Bamberger: He is very good at golf. How seriously should we take him? He is an likable, polite young man who is very good at golf and who speaks English beautifully.

Shipnuck: Very. The kid has tons of game and zero fear. That's a strong combination.

Godich: I don't think Matteo is ready for the trouble that awaits on and around Merion's greens. That said, his emergence is great for the game. I hope he plays more in the States.

Morfit: Not very seriously. I haven't seen much of anything from him in the majors. To suddenly win the U.S. Open would be a shocker to say the least, no matter that he's playing well.

6. Earlier this week Jack Nicklaus suggested that instead of lengthening some holes, the USGA should "go play Merion as Merion is" for the U.S. Open and not worry about how low the scoring would be. Do you agree with Nicklaus or was the USGA correct to toughen up the course for today's long-hitting players and equipment?

Flesch: In my estimation, Merion would be totally defenseless with modern technology. The ball has made so many fantastic courses obsolete to the pros now because it flies too straight and too far. An already short Merion would be eaten up by the modern pro, so narrow fairways, heavy and long rough, and lightning-quick greens are the only defenses. I believe this will be the final major Merion will ever host.

Bamberger: Well, it's kind of funny, coming from Jack, because who has designed tougher courses than Big Jack his own self? And who played hard courses better? But I do think that Merion won't really be a golf course in the traditional sense. You've overly manipulated a piece of land and your forcing difficult conditions. It's a very tough balancing act and we won't know until we really see it but I'm worried that there's a lot of truth to what Nicklaus is saying. Merion should be Merion. That's the point in going to Merion.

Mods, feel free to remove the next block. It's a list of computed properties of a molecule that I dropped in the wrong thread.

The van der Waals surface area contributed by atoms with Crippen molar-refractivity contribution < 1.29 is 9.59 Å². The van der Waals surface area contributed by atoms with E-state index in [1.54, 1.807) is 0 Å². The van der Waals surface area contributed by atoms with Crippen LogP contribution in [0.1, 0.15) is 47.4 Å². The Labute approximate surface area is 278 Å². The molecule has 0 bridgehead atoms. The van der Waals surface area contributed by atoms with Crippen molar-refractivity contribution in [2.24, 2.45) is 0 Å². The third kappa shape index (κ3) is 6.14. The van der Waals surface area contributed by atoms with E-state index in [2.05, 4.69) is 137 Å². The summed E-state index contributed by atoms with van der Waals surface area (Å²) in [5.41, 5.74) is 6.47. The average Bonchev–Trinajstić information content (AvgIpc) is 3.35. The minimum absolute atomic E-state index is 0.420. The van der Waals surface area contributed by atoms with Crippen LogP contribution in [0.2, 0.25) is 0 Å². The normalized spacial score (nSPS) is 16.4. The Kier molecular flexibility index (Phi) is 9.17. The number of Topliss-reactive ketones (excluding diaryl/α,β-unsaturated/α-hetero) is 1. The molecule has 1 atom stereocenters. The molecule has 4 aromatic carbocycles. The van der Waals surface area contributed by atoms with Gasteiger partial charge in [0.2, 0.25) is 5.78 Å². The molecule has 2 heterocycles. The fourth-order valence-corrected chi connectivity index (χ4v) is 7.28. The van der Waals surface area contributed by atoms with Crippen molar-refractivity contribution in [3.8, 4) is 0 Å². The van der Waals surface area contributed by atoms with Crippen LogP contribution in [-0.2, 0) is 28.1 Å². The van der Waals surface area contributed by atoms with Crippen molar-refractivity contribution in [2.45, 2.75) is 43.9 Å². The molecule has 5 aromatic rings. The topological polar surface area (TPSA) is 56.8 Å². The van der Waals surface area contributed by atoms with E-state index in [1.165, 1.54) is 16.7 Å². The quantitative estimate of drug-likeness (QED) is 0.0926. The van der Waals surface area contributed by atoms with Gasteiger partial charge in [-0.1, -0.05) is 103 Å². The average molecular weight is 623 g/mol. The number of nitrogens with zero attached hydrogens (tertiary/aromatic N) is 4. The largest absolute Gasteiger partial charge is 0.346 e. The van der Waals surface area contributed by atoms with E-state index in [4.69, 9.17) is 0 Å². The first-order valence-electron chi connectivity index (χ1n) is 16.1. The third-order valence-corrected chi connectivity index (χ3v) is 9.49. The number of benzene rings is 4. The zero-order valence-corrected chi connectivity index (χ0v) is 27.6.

Van Sickle: Nobody seems all that worried about scoring at Merion. If it happens, it happens. Of course, if Merion coughs up a 60, that will all change in a heartbeat. The USGA couldn't ignore 30 years of innovation in equipment since the last time the pros took on Merion. Some length was needed but hey, there's nowhere else to go. So live with it.

Reiterman: I love that Jack says that and then he talks about lengthening the 18th hole at Muirfield Village. Go play Muirfield as Muirfield. But I’ve never been a fan of brutal U.S. Open setups every year. I’d like to a little more variation. Some years the setup is brutal (but fair), others it’s a birdie-fest. Have some fun with it.

Godich: I'm with Jack on this. USGA officials might have been pleasantly surprised by the scoring if they had left well enough alone.

Morfit: It's funny that Jack would say that. Is this the same Jack Nicklaus who put wide furrows in his bunkers at Muirfield Village, causing great gnashing of teeth among the world's best at the Memorial a few years ago? Mike Davis should do his U.S. Open thing, as usual.

Lynch: We don't see Jack letting the pros rip up Muirfield Village every year with no concern about the scoring. Remember a few years ago when he started using rutted rakes in the bunkers to make recoveries more difficult? Player protests made him change course on that. It is sad that a course like Merion has to be altered to accommodate today's game, but does anyone really want it reduced to a pitch and putt? This Open will prove one of two things: that classic old architecture can still hold its own, or that the game's governing bodies have allowed equipment advances to render our finest courses obsolete. I'm not betting on the former.

Shipnuck: To quote one of golf's deep thinkers, it is what it is. Even stretched out, Merion is going to be a referendum on the distance issue, highlighting the USGA's failure to govern.